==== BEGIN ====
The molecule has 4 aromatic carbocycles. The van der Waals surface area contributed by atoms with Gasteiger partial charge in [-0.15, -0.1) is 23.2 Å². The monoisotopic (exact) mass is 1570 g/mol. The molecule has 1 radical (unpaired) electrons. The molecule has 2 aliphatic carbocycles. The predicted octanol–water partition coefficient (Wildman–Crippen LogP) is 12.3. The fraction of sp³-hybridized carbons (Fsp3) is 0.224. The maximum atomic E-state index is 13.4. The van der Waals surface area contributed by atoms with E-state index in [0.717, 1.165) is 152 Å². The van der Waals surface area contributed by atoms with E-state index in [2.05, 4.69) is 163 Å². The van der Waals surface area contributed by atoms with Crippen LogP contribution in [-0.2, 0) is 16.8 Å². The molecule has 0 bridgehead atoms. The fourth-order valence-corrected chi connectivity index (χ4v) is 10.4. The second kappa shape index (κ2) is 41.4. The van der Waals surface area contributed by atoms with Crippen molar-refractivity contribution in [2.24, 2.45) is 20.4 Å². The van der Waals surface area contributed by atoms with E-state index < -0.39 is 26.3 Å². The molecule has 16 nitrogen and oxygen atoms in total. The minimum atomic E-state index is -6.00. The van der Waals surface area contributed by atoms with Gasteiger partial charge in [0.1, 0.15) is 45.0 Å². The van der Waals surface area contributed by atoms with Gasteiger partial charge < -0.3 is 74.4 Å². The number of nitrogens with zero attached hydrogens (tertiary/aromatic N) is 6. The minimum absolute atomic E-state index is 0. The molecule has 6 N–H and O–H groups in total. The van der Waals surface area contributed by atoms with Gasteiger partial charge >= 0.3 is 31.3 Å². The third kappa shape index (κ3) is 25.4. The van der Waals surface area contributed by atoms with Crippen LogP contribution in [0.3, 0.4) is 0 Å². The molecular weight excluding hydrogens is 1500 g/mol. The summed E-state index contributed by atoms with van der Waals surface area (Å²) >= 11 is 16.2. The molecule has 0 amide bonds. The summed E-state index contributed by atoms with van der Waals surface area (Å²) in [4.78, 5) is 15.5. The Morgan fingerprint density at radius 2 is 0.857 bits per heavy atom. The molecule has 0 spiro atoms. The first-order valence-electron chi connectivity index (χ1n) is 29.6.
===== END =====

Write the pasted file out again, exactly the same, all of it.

The molecule has 4 aromatic carbocycles. The van der Waals surface area contributed by atoms with Gasteiger partial charge in [-0.15, -0.1) is 23.2 Å². The monoisotopic (exact) mass is 1570 g/mol. The molecule has 1 radical (unpaired) electrons. The molecule has 2 aliphatic carbocycles. The predicted octanol–water partition coefficient (Wildman–Crippen LogP) is 12.3. The fraction of sp³-hybridized carbons (Fsp3) is 0.224. The maximum atomic E-state index is 13.4. The van der Waals surface area contributed by atoms with E-state index in [0.717, 1.165) is 152 Å². The van der Waals surface area contributed by atoms with E-state index in [2.05, 4.69) is 163 Å². The van der Waals surface area contributed by atoms with Crippen LogP contribution in [-0.2, 0) is 16.8 Å². The molecule has 0 bridgehead atoms. The fourth-order valence-corrected chi connectivity index (χ4v) is 10.4. The second kappa shape index (κ2) is 41.4. The van der Waals surface area contributed by atoms with Crippen molar-refractivity contribution in [2.24, 2.45) is 20.4 Å². The van der Waals surface area contributed by atoms with E-state index < -0.39 is 26.3 Å². The molecule has 16 nitrogen and oxygen atoms in total. The minimum atomic E-state index is -6.00. The van der Waals surface area contributed by atoms with Gasteiger partial charge in [0.1, 0.15) is 45.0 Å². The van der Waals surface area contributed by atoms with Gasteiger partial charge < -0.3 is 74.4 Å². The number of nitrogens with zero attached hydrogens (tertiary/aromatic N) is 6. The minimum absolute atomic E-state index is 0. The molecule has 6 N–H and O–H groups in total. The van der Waals surface area contributed by atoms with Gasteiger partial charge >= 0.3 is 31.3 Å². The third kappa shape index (κ3) is 25.4. The van der Waals surface area contributed by atoms with Crippen LogP contribution in [0.3, 0.4) is 0 Å². The molecular weight excluding hydrogens is 1500 g/mol. The summed E-state index contributed by atoms with van der Waals surface area (Å²) >= 11 is 16.2. The molecule has 0 amide bonds. The summed E-state index contributed by atoms with van der Waals surface area (Å²) in [4.78, 5) is 15.5. The Morgan fingerprint density at radius 2 is 0.857 bits per heavy atom. The molecule has 0 spiro atoms. The first-order valence-electron chi connectivity index (χ1n) is 29.6.